CORONAVIRUS

Cedar Ridge expands hand sanitizer effort to support health care, other critical needs but supplies dwindling

Staff at Cedar Ridge Winery & Distillery in Swisher prepare bulk units of hand sanitizer to meet the demand caused by th
Staff at Cedar Ridge Winery & Distillery in Swisher prepare bulk units of hand sanitizer to meet the demand caused by the COVID-19 outbreak. (Contributed by Steve Shriver)
/

CEDAR RAPIDS — A feel-good effort by a local distillery to fill the coronavirus-driven shortage of hand sanitizer for the Corridor has scaled up to support bulk orders for health care facilities, government agencies and other critical operations.

The fear now is they will soon run out of supplies.

“We’ve gone through several thousand gallons,” said Jeff Quint, owner of Cedar Ridge Winery & Distillery. “We may run out this week. We are scurrying around to get ingredients and containers.”

Quint, local entrepreneur Steve Shriver and Ryan Sundermann, an emergency department physician at UnityPoint Health-St. Luke’s Hospital, partnered to create a hand sanitizer product based on their supplies and expertise to give away free to those who need it.

They set up distribution tents outside NewBo City Market twice last week and also have supplies at Cedar Ridge, 1441 Marak Rd. NW, in Swisher. True Value Hardware, 3501 Mount Vernon Rd. SE, has a jug to provide refills.

Shriver said they’ve distributed about 4,000 to 5,000, 2- to 4-ounce personal use bottles. The first NewBo distribution was much busier than the second, a sign that hopefully demand is leveling off, he said.

At least 1,000 more individual bottles are available for free, and another distribution may be held at NewBo City Market, he said.

News and social media publicity surrounding the effort caught the attention of larger operations scrambling for cleanser to sanitize hands and surfaces.

ARTICLE CONTINUES BELOW ADVERTISEMENT

Government agencies, hospitals, the postal service and others came calling, mainly from Iowa but also from Florida, Montana, California and Texas, Shriver and Quint said. They have been shipping orders.

“They are in such desperate need,” Shriver said. “Hospitals are using our hand sanitizer formula to clean their rooms and surfaces. The biggest challenge now is everyone wants it.”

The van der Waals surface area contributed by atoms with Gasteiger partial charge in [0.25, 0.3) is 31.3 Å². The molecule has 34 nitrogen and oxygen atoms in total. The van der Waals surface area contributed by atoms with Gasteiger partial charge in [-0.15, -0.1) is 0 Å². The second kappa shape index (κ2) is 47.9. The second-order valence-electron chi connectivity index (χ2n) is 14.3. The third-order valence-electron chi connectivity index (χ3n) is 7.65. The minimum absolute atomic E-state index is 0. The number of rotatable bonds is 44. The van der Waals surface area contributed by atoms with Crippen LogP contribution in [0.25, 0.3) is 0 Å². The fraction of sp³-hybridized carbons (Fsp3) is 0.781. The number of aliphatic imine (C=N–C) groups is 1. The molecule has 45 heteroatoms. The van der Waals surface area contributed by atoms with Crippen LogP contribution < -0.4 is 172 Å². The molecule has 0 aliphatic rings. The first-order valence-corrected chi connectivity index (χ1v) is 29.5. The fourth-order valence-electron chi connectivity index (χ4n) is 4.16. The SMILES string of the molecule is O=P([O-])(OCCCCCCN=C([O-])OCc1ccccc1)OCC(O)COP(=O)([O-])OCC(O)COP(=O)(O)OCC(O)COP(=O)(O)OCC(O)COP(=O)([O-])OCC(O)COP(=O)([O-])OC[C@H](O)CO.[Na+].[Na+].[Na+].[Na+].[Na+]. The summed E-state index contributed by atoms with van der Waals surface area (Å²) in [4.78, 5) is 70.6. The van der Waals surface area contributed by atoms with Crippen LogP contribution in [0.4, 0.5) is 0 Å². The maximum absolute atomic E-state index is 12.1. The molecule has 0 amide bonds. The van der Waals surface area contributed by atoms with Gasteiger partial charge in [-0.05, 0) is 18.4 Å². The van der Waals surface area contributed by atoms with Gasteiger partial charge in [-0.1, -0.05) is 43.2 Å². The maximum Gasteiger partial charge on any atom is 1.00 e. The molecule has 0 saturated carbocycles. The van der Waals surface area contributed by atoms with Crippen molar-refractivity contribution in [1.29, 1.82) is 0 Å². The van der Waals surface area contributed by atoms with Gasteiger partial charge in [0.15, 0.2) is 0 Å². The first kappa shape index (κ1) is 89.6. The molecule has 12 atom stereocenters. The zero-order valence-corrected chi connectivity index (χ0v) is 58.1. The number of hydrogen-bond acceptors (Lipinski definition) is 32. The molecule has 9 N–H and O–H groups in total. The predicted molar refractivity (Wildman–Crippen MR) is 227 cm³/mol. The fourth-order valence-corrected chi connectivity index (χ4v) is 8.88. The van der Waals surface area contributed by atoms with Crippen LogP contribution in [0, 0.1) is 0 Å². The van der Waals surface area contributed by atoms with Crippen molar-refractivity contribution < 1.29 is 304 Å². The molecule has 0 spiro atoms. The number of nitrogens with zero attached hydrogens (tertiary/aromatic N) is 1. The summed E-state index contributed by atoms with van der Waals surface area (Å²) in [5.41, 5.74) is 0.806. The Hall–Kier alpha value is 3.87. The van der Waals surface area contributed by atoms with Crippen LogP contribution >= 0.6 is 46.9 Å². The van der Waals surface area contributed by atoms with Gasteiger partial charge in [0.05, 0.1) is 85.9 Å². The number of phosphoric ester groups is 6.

Cedar Ridge ramped up production to fulfill bulk orders at a rate of $19 a quart, $50 a gallon and $200 for five gallons. They are available for ordering at CRWine.com/shop.

While soap and water remains the best way to wash hands, the Centers for Disease Control and Prevention recommends hand sanitizer with at least 60 percent alcohol as an effective backup option for killing germs.

An initial Cedar Ridge recipe achieved 65 percent alcohol concentration in a blend with water, xanthan gum and lavender oil. They changed to meet the World Health Organization formula, which is 80 percent pure alcohol, distilled water, hydrogen peroxide and glycerol, Quint said.

Quint said a couple hundred distilleries around the country have responded to the hand sanitizer demand. The distillers must follow the World Health Organization formula to meet federal compliance for hand sanitizer, he said.

While sourcing bottles, pumps and other ingredients has been difficult, Quint said he expects to soon run out of the backbone of the effort — alcohol. It will be similar at other small-scale distillers around the nation.

“Slowly, one by one, they will run out of alcohol,” Quint said. “That is inevitable.”

ARTICLE CONTINUES BELOW ADVERTISEMENT

Alcohol is a byproduct of distilling gin and vodka, and while still in production, Cedar Ridge doesn’t make the volume needed to support continued large orders for much longer, he said.

Large-scale distillers, which won’t likely run out of alcohol, have existing contracts to suck up the supply, he said.

“I hope we can keep doing it because we are literally saving lives,” Shriver said. “But, when we run out of alcohol, we’re done.”

Comments: (319) 398-8310; brian.morelli@thegazette.com

Give us feedback

We value your trust and work hard to provide fair, accurate coverage. If you have found an error or omission in our reporting, tell us here.

Or if you have a story idea we should look into? Tell us here.

Give us feedback

We value your trust and work hard to provide fair, accurate coverage. If you have found an error or omission in our reporting, tell us here.

Or if you have a story idea we should look into? Tell us here.